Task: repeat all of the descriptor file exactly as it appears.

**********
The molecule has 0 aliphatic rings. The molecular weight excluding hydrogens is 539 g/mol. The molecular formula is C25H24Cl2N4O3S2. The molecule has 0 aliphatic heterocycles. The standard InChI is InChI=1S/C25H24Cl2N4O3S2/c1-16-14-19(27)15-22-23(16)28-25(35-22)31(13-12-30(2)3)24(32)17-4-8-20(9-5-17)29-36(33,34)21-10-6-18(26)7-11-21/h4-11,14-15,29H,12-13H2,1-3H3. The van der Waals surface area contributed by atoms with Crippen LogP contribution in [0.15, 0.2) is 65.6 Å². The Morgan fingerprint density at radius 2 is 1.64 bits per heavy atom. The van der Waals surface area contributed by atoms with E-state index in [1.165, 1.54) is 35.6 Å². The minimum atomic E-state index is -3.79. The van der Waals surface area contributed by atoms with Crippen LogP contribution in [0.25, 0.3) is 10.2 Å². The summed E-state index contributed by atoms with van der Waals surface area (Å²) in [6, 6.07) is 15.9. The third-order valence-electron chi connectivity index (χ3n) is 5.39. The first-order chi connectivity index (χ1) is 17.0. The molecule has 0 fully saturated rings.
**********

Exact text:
The molecule has 0 aliphatic rings. The molecular weight excluding hydrogens is 539 g/mol. The molecular formula is C25H24Cl2N4O3S2. The molecule has 0 aliphatic heterocycles. The standard InChI is InChI=1S/C25H24Cl2N4O3S2/c1-16-14-19(27)15-22-23(16)28-25(35-22)31(13-12-30(2)3)24(32)17-4-8-20(9-5-17)29-36(33,34)21-10-6-18(26)7-11-21/h4-11,14-15,29H,12-13H2,1-3H3. The van der Waals surface area contributed by atoms with Crippen LogP contribution in [0.15, 0.2) is 65.6 Å². The Morgan fingerprint density at radius 2 is 1.64 bits per heavy atom. The van der Waals surface area contributed by atoms with E-state index in [1.165, 1.54) is 35.6 Å². The minimum atomic E-state index is -3.79. The van der Waals surface area contributed by atoms with Crippen LogP contribution in [0.25, 0.3) is 10.2 Å². The summed E-state index contributed by atoms with van der Waals surface area (Å²) in [6, 6.07) is 15.9. The third-order valence-electron chi connectivity index (χ3n) is 5.39. The first-order chi connectivity index (χ1) is 17.0. The molecule has 0 fully saturated rings.